“Morning—the very word itself is like a cluster of luscious grapes to crush into sacred wine for me to drink. In the morning! This is when God wants me at my best in strength and hope so that I may begin my daily climb, not in weakness but in strength. Last night I buried yesterday’s fatigue, and this morning I took on a new supply of energy. Blessed is the day when the morning is sanctified—set apart to God! Successful is the day when the first victory is won in prayer! Holy is the day when the dawn finds me on the mountaintop with God!” (L.B.Cowman)
If your reaction to that reading is “Amen Sista!”, you are what we call a “morning person.” If, on the other hand, that reading (if you can even see it clearly through the sleepiness lingering in your fuzzy eyes) makes you feel slightly nauseous and possibly even guilty that you don’t share those sentiments, you are what we call “not a morning person”. You know who you are, one way or another.
Recently, my husband told me he read an article that the most successful people get up at approximately 4:30am everyday. I have many thoughts on that, but I will keep them to myself.
My daughter is one of those “not a morning person” people. She is 15 and until this year, she would emerge from her bedroom each morning with her “blankie” over her head. She would leave enough of a hole for her to see through as she poured her cereal and headed back to her room and shut the door.
Perhaps some of you are like my oldest son, who shares Ryan Howard’s (from the “Office” TV show) thoughts on being outside at the crack of dawn with his co-workers: “Ever since I’ve gotten clean, there’s something about fresh morning air… that just really makes me sick.”
So, you might be wondering what I am…or not. Well, I am going to tell you anyway…
I am both. Or neither. However you want to look at it. I really really HATE the initial getting out of bed. I immediately start fantasizing about when I can get back in bed or take a nap later that day. I make coffee, stagger to the couch and pick up my books that I read to get my day started. Much of the time I don’t really feel like reading or thinking or praying. But I do it anyway. Not because I am super-spiritual, because I am certainly not. More likely, it is because I am a broken, selfish, scatter-brained girl whose only hope is to at least start off on the right foot. Sadly, by the time I head out the door I have put much of what I read in the past and moved on without even considering what I learned that morning. It’s a problem, really.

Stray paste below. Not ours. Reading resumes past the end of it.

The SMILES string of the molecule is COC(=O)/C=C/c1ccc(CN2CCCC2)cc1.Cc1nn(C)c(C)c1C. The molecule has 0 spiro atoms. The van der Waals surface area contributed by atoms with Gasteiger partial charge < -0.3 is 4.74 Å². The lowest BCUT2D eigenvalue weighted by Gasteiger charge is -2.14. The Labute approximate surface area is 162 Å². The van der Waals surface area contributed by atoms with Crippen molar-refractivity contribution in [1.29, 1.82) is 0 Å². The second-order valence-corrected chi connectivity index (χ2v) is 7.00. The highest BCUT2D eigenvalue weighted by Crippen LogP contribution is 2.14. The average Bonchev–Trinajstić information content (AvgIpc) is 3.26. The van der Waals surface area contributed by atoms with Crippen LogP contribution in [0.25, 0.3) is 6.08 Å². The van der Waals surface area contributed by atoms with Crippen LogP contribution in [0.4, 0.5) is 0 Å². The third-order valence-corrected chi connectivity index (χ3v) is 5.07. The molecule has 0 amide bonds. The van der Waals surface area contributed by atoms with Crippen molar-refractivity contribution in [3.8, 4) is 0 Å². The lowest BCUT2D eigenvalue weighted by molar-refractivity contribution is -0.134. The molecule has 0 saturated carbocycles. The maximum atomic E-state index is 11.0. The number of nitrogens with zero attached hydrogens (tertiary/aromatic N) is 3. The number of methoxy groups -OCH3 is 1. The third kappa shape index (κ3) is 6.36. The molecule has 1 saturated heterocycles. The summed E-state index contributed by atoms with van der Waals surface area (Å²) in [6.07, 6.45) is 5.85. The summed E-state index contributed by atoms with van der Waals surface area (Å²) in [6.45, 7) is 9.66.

For years and years I was rigid about this practice. And if I missed a day—look out! The guilt and disappointment in myself went wild. I was missing the whole point. And what is that point, you might be asking? The point is not to check it off your list or be able to present a perfect attendance record before God or others for approval; the point is to “give God the fresh blossom of the day. Never make Him wait until the petals have faded.”
When I begin my day reflecting on the blessings, the fears, the stresses, the failures and the anticipation of the day ahead, and then turn them over to God first thing (in the morning), I have a fighting chance of living in some sort of serenity.
It’s so much better than waiting until all hell has broken loose and I feel like I am going to lose my mind. By then it’s almost too late. Or at least much harder to recover from. Starting my day with God is like preventative care for my soul.
So even when every fiber of my being wants to just lay down on the couch and go back to sleep—I read. I pray. I prepare for what is to come. I don’t know about your life, but my life is hard everyday. Not because of circumstances, but because it’s just plain hard to live in this world with serenity and joy and with a mindfulness of God’s ways over my ways.
At the very least, maybe start by acknowledging God while your head’s on your pillow. Start your day at least pointed in His general direction. See how it goes…